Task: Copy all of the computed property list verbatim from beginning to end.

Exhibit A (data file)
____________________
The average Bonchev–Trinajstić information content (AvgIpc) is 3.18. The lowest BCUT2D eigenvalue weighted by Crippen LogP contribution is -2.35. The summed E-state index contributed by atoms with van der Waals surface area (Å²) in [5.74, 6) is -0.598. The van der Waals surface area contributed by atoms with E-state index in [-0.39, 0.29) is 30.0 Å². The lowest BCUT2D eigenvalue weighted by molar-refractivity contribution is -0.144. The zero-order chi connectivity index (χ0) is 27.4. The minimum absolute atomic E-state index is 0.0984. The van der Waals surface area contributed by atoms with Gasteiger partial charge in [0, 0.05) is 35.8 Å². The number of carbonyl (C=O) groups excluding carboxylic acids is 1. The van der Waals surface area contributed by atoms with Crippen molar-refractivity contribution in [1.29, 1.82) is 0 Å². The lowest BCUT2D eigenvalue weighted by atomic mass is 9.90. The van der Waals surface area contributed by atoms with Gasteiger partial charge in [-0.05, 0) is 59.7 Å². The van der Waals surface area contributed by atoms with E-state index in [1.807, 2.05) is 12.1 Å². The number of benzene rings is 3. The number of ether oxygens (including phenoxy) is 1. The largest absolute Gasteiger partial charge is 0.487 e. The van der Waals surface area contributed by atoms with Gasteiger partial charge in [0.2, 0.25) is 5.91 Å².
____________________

The average Bonchev–Trinajstić information content (AvgIpc) is 3.18. The lowest BCUT2D eigenvalue weighted by Crippen LogP contribution is -2.35. The summed E-state index contributed by atoms with van der Waals surface area (Å²) in [5.74, 6) is -0.598. The van der Waals surface area contributed by atoms with E-state index in [-0.39, 0.29) is 30.0 Å². The lowest BCUT2D eigenvalue weighted by molar-refractivity contribution is -0.144. The zero-order chi connectivity index (χ0) is 27.4. The minimum absolute atomic E-state index is 0.0984. The van der Waals surface area contributed by atoms with Gasteiger partial charge in [0, 0.05) is 35.8 Å². The number of carbonyl (C=O) groups excluding carboxylic acids is 1. The van der Waals surface area contributed by atoms with Crippen molar-refractivity contribution in [1.29, 1.82) is 0 Å². The lowest BCUT2D eigenvalue weighted by atomic mass is 9.90. The van der Waals surface area contributed by atoms with Gasteiger partial charge in [-0.05, 0) is 59.7 Å². The van der Waals surface area contributed by atoms with E-state index in [1.807, 2.05) is 12.1 Å². The number of benzene rings is 3. The number of ether oxygens (including phenoxy) is 1. The largest absolute Gasteiger partial charge is 0.487 e. The van der Waals surface area contributed by atoms with Gasteiger partial charge in [0.2, 0.25) is 5.91 Å².